Your affiliate relationship is on the rocks. Your customers are screaming about your bad service. Your relationship with a key partner is going south. What's happening?

Well, if you're like most people you have a tendency to believe the fault lies with your affiliate, customers and partners. Of course, that's not true, but why are you always right and someone else is wrong?

To answer this (and better diagnose what's really going on), we offer you a handy idea called the "Fundamental Attribution Error."

The fundamental attribution error (or FAE for short) has long been known by social psychologists and researchers in consumer behavior. This is essentially a bias people have towards assigning responsibility for behavior. It goes something like this:

If something bad happens to me, it's due to somebody or something else; If something good happens to me, well, it's because of me!

This is something that is hardwired in our brains (you see it plainly with young children), and remains throughout our life.

Now, you might think of this as a cute scientific finding that has little relevance to marketing or anything. If you think this way, you're wrong. It has everything to do with marketing, sales, service, alliances and marketing relationships. We'll go even has an effect on your own personal relationships as well.


Take, for example, service encounters. I'm sure you've had customers who yelled at you for things they, in fact, did. Maybe they didn't read the instructions carefully on a product you sold them, or didn't see the links on your web site they were supposed to click. Maybe you were at fault or maybe you weren't. It doesn't make any difference since it's something bad that happens to a customer, and they will typically say it's due to somebody else..namely you. That's the FAE at work.

Of course, the easiest way out of this is to make sure your customers always have good things happen to makes them feel good, empowered...and they are likely to take responsibility for all of this good stuff. Let them.

Not convinced that the FAE is that powerful? Consider the following actual statements for responsibility for car accidents and notice the power of the fundament attribution error.


It Wasn't My Fault!

  • No one was to blame for the accident, but it never would have happened if the other driver had been alert.

  • A pedestrian hit me and went under my car.

  • The telephone pole was approaching fast. I was attempting to swerve out of its path when it struck my front end.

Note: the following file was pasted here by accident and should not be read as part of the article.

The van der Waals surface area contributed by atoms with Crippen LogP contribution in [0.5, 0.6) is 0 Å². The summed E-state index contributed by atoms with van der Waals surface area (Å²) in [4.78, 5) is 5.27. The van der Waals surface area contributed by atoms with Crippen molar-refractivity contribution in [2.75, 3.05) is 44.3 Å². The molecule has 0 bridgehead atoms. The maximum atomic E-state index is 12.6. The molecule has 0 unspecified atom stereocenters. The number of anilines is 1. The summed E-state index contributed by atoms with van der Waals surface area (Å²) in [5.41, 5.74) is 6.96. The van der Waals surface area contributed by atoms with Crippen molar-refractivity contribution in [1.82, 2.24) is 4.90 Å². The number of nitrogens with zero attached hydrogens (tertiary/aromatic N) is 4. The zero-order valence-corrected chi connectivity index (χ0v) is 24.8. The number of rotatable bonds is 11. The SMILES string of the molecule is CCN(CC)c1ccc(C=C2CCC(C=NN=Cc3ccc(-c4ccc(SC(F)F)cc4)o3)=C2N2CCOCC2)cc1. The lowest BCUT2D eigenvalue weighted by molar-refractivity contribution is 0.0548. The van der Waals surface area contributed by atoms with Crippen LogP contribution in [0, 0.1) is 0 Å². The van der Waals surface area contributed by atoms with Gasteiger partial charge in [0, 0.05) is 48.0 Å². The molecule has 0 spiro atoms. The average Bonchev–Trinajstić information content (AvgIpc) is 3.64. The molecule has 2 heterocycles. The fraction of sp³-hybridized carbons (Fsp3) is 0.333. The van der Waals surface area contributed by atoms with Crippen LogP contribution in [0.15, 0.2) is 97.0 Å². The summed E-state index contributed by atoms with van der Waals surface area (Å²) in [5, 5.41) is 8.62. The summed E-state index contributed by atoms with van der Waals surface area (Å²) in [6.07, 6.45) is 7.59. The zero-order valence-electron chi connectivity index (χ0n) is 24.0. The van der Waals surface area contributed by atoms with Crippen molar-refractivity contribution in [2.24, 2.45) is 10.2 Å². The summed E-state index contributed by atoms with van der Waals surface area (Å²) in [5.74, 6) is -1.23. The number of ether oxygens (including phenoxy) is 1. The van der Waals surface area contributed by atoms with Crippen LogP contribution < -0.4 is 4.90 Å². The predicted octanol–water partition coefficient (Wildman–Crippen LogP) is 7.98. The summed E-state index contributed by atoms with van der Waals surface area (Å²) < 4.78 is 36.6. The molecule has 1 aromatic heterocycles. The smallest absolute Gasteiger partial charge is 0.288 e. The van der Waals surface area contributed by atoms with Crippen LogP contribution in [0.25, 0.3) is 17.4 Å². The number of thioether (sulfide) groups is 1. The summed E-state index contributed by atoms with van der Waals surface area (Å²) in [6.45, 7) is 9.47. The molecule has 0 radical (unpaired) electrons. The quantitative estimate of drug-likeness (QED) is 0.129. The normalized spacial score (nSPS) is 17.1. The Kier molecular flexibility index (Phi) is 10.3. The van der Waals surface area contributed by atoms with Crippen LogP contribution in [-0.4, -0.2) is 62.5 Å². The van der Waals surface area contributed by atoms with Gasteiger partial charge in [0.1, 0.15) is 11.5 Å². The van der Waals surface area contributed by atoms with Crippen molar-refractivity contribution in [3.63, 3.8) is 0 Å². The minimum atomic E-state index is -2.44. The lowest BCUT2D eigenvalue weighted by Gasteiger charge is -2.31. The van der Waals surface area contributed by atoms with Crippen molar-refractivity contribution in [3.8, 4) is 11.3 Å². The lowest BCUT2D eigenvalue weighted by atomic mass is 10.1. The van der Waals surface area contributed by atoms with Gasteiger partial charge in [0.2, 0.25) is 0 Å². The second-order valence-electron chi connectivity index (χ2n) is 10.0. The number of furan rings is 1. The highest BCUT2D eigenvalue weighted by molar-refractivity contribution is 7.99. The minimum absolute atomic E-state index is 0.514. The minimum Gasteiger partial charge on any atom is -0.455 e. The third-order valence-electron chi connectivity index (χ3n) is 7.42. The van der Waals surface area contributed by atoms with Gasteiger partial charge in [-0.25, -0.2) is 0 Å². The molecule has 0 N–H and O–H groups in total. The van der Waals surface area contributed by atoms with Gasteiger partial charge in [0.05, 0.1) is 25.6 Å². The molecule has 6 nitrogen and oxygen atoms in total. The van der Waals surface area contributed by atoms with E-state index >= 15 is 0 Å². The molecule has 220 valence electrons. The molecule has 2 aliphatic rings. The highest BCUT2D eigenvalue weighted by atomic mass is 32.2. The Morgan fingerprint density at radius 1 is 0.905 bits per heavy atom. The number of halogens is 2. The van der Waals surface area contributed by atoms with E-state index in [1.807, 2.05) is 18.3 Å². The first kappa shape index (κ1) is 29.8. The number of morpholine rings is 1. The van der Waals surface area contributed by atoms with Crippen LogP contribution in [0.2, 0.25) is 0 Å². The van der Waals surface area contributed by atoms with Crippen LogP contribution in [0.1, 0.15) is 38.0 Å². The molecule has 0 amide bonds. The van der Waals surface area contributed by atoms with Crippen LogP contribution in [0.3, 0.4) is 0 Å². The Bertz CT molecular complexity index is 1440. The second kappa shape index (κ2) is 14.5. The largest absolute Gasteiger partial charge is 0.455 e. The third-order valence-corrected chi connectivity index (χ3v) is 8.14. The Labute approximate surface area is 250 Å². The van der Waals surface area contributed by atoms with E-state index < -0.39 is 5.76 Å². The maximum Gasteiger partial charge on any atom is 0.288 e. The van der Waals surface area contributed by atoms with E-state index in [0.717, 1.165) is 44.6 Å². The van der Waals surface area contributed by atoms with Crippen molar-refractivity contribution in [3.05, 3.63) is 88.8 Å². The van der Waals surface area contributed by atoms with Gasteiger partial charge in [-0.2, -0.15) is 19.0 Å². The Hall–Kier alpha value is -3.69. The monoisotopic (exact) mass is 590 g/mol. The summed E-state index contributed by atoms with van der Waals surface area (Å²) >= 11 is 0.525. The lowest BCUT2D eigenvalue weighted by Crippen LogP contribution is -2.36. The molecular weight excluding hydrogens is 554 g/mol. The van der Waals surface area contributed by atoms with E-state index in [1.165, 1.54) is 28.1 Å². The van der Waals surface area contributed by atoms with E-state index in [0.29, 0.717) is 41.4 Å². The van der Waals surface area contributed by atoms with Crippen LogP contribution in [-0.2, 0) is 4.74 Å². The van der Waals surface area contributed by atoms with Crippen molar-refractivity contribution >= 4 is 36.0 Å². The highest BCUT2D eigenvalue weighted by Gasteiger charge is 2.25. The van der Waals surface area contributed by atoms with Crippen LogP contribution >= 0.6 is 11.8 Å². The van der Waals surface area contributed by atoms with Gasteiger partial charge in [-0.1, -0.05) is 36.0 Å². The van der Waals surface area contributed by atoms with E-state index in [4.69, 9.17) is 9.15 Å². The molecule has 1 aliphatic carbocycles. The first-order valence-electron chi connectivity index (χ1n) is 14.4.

It Was My Fault, But (only partially so)
  • In my attempt to kill a fly, I drove into a telephone pole.

  • The pedestrian had no idea which way to go, so I ran over him.

  • The accident occurred when I was attempting to bring my car out of a skid by steering it into the other vehicle.

  • A guy was all over the road. I had to swerve a number of times before I hit him.

Abstracted from information submitted to the FTC project on consumer life insurance information disclosure- reflects actual policyholder reports


Anytime you have an alliance between two companies (such as an affiliate program or any inter-company relationship), you have a rich context for the fundamental attribution error. Not sure about this?

Think about the relationships you currently have with other companies and think about one that isn't going well (or maybe one that broke up recently). If you're like most people you probably think the problems rest with your partner (and your partner thinks the problems are all with you). That, again, is perfectly consistent with the FAE - if something's wrong, it's due to somebody else.


Often marketing is concerned with measuring customer reactions. For example, you might be interested in the satisfaction your customers experience. The FAE can also play havoc with these measures, typically making you look worse than you really are. The same thing happens in all evaluative situations, such as performance evaluations.

The point of all of this is that to truly understand what's going on, you have to understand the biases that people use to judge situations and ascribe responsibility. (click here to read more about biases in marketing and also read our article Fallacies and Failures: Ways of Thinking That Doom Start-ups).

No, you're not always right and the customer is always wrong - you're just hardwired to think that way.

If you understand you're own biases, you can take responsibility and improve your customer relations and partnerships. If you understand your partner's biases, you can better work with them by having a more sympathetic ear.

After all, just like you, they're acting human.

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image of Allen Weiss

Allen Weiss is founder, CEO, and Positioning Practice Lead at MarketingProfs. Over the years he has worked with companies such as Texas Instruments, Informix, Vanafi, and EMI Music Distribution to help them position their products defensively in a competitive environment. He is also the founder of Insight4Peace and the former director of Mindful USC.